5 Surprising Ways Tea Can Improve Your Health
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While some swear by the aromatic, medicinal nature of tea, studies now suggest that tea can help improve quality of life, promote longevity, and help with many illnesses and health conditions.
The idea that tea is good for you originated in China over 4,000 years ago, and word quickly spread to Portugal, India and Britain. Over the last decade, the health advantages of various teas have even garnered interest among researchers. Today, tea is offered in a diverse range of flavors and is brewed with many combinations of herbs and plants. With stress inhibiting substances, cancer-fighting properties, and disease-fighting flavonoids, the medicinal benefits of tea are worth investigating and pursuing.
Over the years, tea has been used to promote overall health and well-being. The antioxidants in tea have been found to help fight against a number of illnesses including cancers of the liver, breast and colon. According to the National Cancer Institute, tea is composed of polyphenols, a group of plant chemicals that includes catechins. Catechins are believed to contribute to the many health benefits attributed to tea. Recent studies suggest that green tea may help reduce cardiovascular risks, promote oral health, reduce blood pressure, help with weight control, act as an antibacterial agent, provide protection from harmful UV radiation and help improve skin quality. Depending on how often you drink tea and your intent in using herbs in tea, the various benefits of tea can empower individuals to mitigate certain health conditions.
Tea generally has less caffeine than coffee, which according to some nutritionists is healthier. The idea of attenuation—the gradual loss of intensity—occurs when the intake of caffeine is high. In other words, the more caffeine you pump into your body, the less effect it may have. As a general rule of thumb, it’s best not to exceed 400 milligrams (mg) of caffeine in a day for most healthy adults. Typically, an 8-ounce caffeinated tea drink (green and black) has between 14 to 70 mg of caffeine. But an 8-ounce caffeinated coffee drink can contain 27 to 200 mg of caffeine, with each shot of espresso containing approximately 65 mg. While it may seem like more caffeine will give you a greater energy boost, it’s not always the case, especially if you’re a regular caffeine drinker.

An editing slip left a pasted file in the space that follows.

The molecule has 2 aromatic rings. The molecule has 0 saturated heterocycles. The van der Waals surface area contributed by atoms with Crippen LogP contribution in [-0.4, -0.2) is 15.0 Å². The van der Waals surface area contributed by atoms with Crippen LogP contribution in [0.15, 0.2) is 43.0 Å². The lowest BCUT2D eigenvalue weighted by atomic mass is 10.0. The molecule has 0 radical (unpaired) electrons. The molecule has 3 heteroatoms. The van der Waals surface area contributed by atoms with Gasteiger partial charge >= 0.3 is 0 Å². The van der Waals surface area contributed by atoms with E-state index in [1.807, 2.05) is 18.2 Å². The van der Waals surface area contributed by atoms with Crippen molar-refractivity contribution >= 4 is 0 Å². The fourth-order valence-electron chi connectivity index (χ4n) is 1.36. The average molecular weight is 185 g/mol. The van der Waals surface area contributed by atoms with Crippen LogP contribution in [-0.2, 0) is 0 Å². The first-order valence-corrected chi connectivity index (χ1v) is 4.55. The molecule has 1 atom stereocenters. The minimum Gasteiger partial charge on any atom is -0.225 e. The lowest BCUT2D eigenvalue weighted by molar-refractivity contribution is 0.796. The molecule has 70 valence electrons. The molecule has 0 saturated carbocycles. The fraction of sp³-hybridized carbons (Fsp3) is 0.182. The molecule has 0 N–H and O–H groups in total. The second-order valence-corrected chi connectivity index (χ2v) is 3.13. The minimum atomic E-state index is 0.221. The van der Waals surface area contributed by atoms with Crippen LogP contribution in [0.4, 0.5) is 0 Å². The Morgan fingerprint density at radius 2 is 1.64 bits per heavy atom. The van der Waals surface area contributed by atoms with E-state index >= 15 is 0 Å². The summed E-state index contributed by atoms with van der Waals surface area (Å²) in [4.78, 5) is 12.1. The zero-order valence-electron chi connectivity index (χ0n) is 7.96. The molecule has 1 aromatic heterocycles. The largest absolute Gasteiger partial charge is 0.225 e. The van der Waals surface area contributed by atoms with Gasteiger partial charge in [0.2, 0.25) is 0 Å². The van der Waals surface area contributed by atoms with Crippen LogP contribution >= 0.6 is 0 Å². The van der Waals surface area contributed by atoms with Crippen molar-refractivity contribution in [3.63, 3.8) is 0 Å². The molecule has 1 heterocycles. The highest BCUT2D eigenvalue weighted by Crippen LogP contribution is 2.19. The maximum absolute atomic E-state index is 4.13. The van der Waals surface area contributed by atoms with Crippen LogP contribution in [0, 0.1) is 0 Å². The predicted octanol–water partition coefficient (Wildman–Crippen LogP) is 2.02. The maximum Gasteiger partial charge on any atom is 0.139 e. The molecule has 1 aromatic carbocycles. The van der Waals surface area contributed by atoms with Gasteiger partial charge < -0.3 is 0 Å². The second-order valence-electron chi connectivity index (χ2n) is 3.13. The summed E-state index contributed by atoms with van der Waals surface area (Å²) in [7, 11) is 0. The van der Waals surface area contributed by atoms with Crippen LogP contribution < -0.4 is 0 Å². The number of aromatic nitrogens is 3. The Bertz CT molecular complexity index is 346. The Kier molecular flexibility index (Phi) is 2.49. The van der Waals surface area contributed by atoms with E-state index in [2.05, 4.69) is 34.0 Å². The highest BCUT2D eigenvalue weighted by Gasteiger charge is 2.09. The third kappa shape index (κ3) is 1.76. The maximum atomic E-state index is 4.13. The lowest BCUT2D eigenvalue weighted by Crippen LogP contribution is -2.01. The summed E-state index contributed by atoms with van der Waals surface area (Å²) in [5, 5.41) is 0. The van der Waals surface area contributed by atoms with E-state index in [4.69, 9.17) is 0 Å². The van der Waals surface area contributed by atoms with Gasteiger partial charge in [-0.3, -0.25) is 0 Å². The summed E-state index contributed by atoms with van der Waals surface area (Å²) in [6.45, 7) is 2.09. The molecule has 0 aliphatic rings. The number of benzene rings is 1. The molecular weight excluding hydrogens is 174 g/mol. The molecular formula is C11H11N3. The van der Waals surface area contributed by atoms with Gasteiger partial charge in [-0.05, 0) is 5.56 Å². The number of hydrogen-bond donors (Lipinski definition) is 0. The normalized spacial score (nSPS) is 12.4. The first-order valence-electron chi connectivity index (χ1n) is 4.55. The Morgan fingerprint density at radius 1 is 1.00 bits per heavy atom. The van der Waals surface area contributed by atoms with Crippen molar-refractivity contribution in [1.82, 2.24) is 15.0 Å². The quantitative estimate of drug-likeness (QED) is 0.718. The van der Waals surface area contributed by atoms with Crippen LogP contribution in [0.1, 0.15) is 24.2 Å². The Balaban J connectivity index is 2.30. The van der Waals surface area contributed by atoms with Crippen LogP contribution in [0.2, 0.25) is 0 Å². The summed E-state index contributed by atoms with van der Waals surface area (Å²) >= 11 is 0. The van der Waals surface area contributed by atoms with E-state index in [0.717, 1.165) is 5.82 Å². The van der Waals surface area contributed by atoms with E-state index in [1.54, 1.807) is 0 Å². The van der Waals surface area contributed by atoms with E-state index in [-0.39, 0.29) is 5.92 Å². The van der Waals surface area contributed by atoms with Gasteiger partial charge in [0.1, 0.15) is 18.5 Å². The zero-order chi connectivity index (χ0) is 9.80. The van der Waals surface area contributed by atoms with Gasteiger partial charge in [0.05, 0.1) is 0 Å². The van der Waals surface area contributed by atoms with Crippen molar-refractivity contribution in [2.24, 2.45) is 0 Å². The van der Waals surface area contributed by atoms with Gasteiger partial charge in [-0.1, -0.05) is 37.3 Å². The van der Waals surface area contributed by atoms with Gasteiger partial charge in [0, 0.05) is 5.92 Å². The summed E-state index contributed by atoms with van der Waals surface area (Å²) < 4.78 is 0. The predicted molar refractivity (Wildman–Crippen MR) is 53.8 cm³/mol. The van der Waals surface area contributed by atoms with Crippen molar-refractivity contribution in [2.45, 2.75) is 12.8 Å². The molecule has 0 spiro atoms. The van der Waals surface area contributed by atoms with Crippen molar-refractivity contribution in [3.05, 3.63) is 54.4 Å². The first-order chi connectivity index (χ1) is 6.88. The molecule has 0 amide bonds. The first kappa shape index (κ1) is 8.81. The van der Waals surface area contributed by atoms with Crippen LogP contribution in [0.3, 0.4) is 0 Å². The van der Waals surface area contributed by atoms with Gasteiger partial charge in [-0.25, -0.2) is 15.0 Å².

3. Stress Control
Many people look to tea to relieve stress and anxiety. One of the advantages to drinking tea is that it can produce a rejuvenation effect many people interpret as a form of relaxation. Relaxation doesn’t necessarily have to imply sleepiness or drowsiness. For example, Ashwagandha is a potent herb that helps calm nerves. Many people find it beneficial to use Ashwagandha as an herbal medicine in tea. Because of its adaptogenic substances that may help the body fight against stress and anxiety triggers.
According to scientific studies, Ashwagandha protected against stress-induced gastric ulcers, had an anti-tumor effect in animal studies and improved memory in children and the elderly. These results are mainly due to the herb’s anxiolytic (anti-anxiety) effects, and its competencies in improving energy levels and mitochondrial health. The research further recounts that Ashwagandha has anti-inflammatory and anti-arthritic properties which was useful in health-related cases of rheumatoid athritis and osteoarthritis.
Siberian ginseng tea may also help in reducing stress and anxiety. The University of Maryland Medical Center notes that Siberian ginseng, also known as eleuthero, is widely used in Russia as an adaptogen, a substance that helps the body relieve mental or physical stress.
Tea has been known to have robust effects on the digestive system. Ginger tea decreases intestinal gas and relieves flatulence. With high levels of vitamin C and magnesium, ginger-infused tea has many other digestion benefits including the relief of nausea and inflammation reduction. Studies have even indicated that pregnancy-related and chemotherapy nausea can be relieved with ginger intake.